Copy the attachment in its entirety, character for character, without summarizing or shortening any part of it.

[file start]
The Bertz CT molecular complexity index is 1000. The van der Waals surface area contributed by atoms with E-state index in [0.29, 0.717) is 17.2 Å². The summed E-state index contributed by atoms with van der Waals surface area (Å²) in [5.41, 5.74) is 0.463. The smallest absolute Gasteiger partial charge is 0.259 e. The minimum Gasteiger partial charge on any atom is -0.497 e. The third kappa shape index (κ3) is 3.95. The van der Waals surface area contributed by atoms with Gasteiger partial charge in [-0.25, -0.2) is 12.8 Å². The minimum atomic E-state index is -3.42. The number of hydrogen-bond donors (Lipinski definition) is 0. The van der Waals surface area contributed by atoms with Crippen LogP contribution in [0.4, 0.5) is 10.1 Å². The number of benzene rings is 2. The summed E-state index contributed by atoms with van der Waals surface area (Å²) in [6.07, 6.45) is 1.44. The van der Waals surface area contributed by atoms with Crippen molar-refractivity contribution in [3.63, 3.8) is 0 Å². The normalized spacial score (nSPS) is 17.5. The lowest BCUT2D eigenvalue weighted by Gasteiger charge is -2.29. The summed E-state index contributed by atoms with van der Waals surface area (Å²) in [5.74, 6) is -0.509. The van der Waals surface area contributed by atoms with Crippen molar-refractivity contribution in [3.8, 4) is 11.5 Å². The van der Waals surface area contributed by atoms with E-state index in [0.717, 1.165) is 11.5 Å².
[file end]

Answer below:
The Bertz CT molecular complexity index is 1000. The van der Waals surface area contributed by atoms with E-state index in [0.29, 0.717) is 17.2 Å². The summed E-state index contributed by atoms with van der Waals surface area (Å²) in [5.41, 5.74) is 0.463. The smallest absolute Gasteiger partial charge is 0.259 e. The minimum Gasteiger partial charge on any atom is -0.497 e. The third kappa shape index (κ3) is 3.95. The van der Waals surface area contributed by atoms with Gasteiger partial charge in [-0.25, -0.2) is 12.8 Å². The minimum atomic E-state index is -3.42. The number of hydrogen-bond donors (Lipinski definition) is 0. The van der Waals surface area contributed by atoms with Crippen LogP contribution in [0.4, 0.5) is 10.1 Å². The number of benzene rings is 2. The summed E-state index contributed by atoms with van der Waals surface area (Å²) in [6.07, 6.45) is 1.44. The van der Waals surface area contributed by atoms with Crippen molar-refractivity contribution in [3.63, 3.8) is 0 Å². The normalized spacial score (nSPS) is 17.5. The lowest BCUT2D eigenvalue weighted by Gasteiger charge is -2.29. The summed E-state index contributed by atoms with van der Waals surface area (Å²) in [5.74, 6) is -0.509. The van der Waals surface area contributed by atoms with Crippen molar-refractivity contribution in [3.8, 4) is 11.5 Å². The van der Waals surface area contributed by atoms with E-state index in [0.717, 1.165) is 11.5 Å².